Troubleshooting the databases

This version is out of date. For current versions, see Puppet Enterprise support lifecycle.

Below are some common issues that can cause trouble with the databases that support the console.

Note: If you will be using your own instance of PostgreSQL (as opposed to the instance PE can install) for the console and PuppetDB, it must be version 9.1 or higher.

Using cURL to troubleshoot classification info in the PE console

In past versions, you could run an external node script to reach the PE console node classifier (NC) to troubleshoot node and group classification information in the console. Due to changes in console authentication, that external node script was removed. However, you can now cURL the console to troubleshoot the NC. Consider the following examples:

Determine what node groups the NC has and what data they contain

Execute the following cURL command from the Puppet master (monolithic install) or from the PE console (split install):

    curl https://$(hostname -f):4433/classifier-api/v1/groups > classifier_groups.json
      --cacert /etc/puppetlabs/puppet/ssl/certs/ca.pem
      --cert /etc/puppetlabs/puppet/ssl/certs/<WHITELISTED CERTNAME>.pem
      --key /etc/puppetlabs/puppet/ssl/private_keys/<WHITELISTED CERTNAME>.pem

This will generate a file called classifier_groups.json. The JSON file is described in the groups portion of the NC API docs.

Determine what data the NC will generate for a given node name

NOTE: In the examples below replace <SOME NODE NAME> with the FQDN of the node you are interested in.

Execute the following cURL command from the Puppet master (monolithic install) or from the PE console (split install):

	curl https://$(hostname -f):4433/classifier-api/v1/classified/nodes/<SOME NODE NAME> > node_classification.json
      --cacert /etc/puppetlabs/puppet/ssl/certs/ca.pem
      --cert /etc/puppetlabs/puppet/ssl/certs/<WHITELISTED CERTNAME>.pem
      --key /etc/puppetlabs/puppet/ssl/private_keys/<WHITELISTED CERTNAME>.pem

This will generate a file called node_classification.json. The JSON file is described in the classificatiopn portion of the NC API docs.

However, note that the above query will only return classification data for nodes that are statically pinned to node groups.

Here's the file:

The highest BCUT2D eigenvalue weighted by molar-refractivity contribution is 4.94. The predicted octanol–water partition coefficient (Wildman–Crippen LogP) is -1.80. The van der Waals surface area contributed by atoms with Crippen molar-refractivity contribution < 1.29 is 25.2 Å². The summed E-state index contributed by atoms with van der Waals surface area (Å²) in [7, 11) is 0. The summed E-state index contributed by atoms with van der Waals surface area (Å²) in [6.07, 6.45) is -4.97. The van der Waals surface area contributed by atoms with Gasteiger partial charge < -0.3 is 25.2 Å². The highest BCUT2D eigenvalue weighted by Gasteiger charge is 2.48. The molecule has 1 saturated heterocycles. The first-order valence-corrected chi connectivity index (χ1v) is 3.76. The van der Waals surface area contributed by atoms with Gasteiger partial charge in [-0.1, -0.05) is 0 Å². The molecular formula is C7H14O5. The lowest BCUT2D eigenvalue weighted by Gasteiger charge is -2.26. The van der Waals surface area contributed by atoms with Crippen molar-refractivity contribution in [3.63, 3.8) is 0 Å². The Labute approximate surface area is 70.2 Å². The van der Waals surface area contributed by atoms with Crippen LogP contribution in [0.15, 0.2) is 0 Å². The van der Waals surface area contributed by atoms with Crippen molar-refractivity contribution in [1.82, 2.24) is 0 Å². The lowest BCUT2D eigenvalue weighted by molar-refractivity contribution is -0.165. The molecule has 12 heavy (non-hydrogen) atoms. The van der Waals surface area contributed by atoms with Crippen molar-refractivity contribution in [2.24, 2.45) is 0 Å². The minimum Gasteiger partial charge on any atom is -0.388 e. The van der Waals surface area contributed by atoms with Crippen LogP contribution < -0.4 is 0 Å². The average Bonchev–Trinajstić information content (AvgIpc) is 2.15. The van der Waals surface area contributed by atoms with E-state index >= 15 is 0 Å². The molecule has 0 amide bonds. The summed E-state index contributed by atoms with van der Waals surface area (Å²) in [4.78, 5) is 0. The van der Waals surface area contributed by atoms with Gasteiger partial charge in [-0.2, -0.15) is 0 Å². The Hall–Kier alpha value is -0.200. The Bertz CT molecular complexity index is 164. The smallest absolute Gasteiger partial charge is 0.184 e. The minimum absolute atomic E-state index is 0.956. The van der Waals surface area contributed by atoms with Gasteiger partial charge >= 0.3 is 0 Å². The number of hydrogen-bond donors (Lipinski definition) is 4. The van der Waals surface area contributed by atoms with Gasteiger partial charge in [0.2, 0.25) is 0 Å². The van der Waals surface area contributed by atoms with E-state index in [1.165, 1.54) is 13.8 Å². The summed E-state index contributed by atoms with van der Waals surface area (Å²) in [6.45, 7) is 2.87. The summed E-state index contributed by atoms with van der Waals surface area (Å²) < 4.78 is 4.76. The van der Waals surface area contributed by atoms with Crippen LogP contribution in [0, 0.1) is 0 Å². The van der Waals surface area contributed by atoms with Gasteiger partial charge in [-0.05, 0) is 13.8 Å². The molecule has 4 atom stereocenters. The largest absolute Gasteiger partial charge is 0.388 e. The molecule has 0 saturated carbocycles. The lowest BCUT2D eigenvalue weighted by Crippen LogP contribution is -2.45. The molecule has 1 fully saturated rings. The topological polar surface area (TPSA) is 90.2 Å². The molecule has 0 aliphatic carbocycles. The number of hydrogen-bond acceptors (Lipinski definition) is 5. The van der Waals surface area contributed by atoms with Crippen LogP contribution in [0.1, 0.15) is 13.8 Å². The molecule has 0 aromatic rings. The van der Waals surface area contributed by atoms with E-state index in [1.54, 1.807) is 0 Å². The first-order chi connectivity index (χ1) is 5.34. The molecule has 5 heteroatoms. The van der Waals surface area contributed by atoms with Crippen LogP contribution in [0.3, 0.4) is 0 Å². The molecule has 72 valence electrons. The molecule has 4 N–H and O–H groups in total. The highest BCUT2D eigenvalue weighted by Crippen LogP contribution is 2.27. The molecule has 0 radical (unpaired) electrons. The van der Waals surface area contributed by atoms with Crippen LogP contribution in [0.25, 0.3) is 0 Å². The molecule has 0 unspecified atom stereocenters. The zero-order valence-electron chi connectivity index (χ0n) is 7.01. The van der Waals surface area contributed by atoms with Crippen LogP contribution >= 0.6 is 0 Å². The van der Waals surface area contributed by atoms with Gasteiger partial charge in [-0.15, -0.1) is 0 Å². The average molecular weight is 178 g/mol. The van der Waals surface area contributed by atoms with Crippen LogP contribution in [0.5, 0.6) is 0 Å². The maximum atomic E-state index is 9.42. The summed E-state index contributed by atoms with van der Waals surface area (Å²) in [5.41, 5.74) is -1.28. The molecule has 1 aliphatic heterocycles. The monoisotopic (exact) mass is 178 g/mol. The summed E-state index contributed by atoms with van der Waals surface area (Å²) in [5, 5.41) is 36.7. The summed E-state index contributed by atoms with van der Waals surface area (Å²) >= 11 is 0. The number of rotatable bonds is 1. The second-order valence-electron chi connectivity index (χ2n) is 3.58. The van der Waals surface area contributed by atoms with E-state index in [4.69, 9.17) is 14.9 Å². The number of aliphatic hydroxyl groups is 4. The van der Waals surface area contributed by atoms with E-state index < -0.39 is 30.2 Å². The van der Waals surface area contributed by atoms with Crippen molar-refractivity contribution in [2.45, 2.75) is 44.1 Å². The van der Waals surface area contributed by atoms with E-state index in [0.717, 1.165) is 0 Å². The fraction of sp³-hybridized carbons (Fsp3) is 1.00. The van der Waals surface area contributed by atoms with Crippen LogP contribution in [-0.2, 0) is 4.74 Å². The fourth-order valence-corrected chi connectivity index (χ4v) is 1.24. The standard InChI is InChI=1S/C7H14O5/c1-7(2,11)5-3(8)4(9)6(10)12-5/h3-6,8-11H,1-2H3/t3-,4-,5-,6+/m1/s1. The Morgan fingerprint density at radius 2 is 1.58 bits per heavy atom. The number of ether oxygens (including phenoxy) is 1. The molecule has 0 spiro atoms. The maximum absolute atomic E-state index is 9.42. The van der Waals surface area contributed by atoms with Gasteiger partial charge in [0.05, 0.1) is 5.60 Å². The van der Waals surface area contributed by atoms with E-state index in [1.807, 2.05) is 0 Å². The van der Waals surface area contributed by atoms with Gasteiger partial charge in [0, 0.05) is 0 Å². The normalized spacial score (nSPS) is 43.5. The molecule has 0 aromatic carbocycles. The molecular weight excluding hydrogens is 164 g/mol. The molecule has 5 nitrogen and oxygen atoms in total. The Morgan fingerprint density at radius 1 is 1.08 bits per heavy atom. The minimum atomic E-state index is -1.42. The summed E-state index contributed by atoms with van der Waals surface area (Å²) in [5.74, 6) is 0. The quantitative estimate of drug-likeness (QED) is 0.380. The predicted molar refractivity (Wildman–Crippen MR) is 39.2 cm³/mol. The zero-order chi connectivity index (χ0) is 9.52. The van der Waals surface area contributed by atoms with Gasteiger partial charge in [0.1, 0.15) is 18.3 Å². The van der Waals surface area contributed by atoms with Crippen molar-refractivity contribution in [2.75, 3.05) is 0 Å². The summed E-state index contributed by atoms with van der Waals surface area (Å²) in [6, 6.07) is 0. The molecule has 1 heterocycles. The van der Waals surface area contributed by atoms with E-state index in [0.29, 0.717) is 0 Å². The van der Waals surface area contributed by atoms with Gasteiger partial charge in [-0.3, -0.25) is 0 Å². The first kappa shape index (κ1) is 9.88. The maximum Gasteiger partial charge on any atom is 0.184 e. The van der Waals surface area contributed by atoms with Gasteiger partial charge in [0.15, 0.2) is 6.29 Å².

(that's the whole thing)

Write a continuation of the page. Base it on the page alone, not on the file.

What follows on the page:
To get classification data for dynamically grouped nodes, a JSON object containing facts will need to be submitted during the POST request.

    curl https://$(hostname -f):4433/classifier-api/v1/groups > classifier_groups.json
      --cacert /etc/puppetlabs/puppet/ssl/certs/ca.pem
      --cert /etc/puppetlabs/puppet/ssl/certs/<WHITELISTED CERTNAME>.pem
      --key /etc/puppetlabs/puppet/ssl/private_keys/<WHITELISTED CERTNAME>.pem

See the classificatiopn portion of the NC API docs for more information on how to supply facts when making classification requests.

PostgreSQL is taking up too much space

PostgreSQL should have autovacuum=on set by default. If you’re having memory issues from the database growing too large and unwieldy, make sure this setting did not get turned off.

PostgreSQL buffer memory causes PE install to fail

In some cases, when installing PE on machines with large amounts of RAM, the PostgreSQL database will use more shared buffer memory than is available and will not be able to start. This will prevent PE from installing correctly. The following error will be present in /var/log/pe-postgresql/pgstartup.log:

FATAL: could not create shared memory segment: No space left on device
DETAIL: Failed system call was shmget(key=5432001, size=34427584512,03600).

A suggested workaround is tweak the machine’s shmmax and shmall kernel settings before installing PE. The shmmax setting should be set to approximately 50% of the total RAM; the shmall setting can be calculated by dividing the new shmmax setting by the PAGE_SIZE. (PAGE_SIZE can be confirmed by running getconf PAGE_SIZE).

Use the following commands to set the new kernel settings:

sysctl -w kernel.shmmax=<your shmmax calculation>
sysctl -w kernel.shmall=<your shmall calculation>

Alternatively, you can also report the issue to the Puppet customer support portal.

PuppetDB’s default port conflicts with another service

By default, PuppetDB communicates over port 8081. In some cases, this may conflict with existing services (e.g., McAfee’s ePO). You can work around this issue by installing in text-mode with a parameter in pe.conf that specifies a different port with puppet_enterprise::puppetdb_port. For more information on installing in text-mode, refer the documentation for text-mode installs

Puppet resource generates Ruby errors after connecting puppet apply to PuppetDB

Users who wish to use puppet apply (typically in deployments running masterless puppet), need to get it working with PuppetDB. If they do so by modifying puppet.conf to add the parameters storeconfigs_backend = puppetdb and storeconfigs = true in both the [main] and [master] sections), then puppet resource will cease to function and will display a Ruby run error. To avoid this, the correct way to get puppet apply connected to PuppetDB is to modify /etc/puppetlabs/puppet/routes.yaml to correctly define the behavior of puppet apply without affecting other functions. The PuppetDB manual has complete information and code samples.

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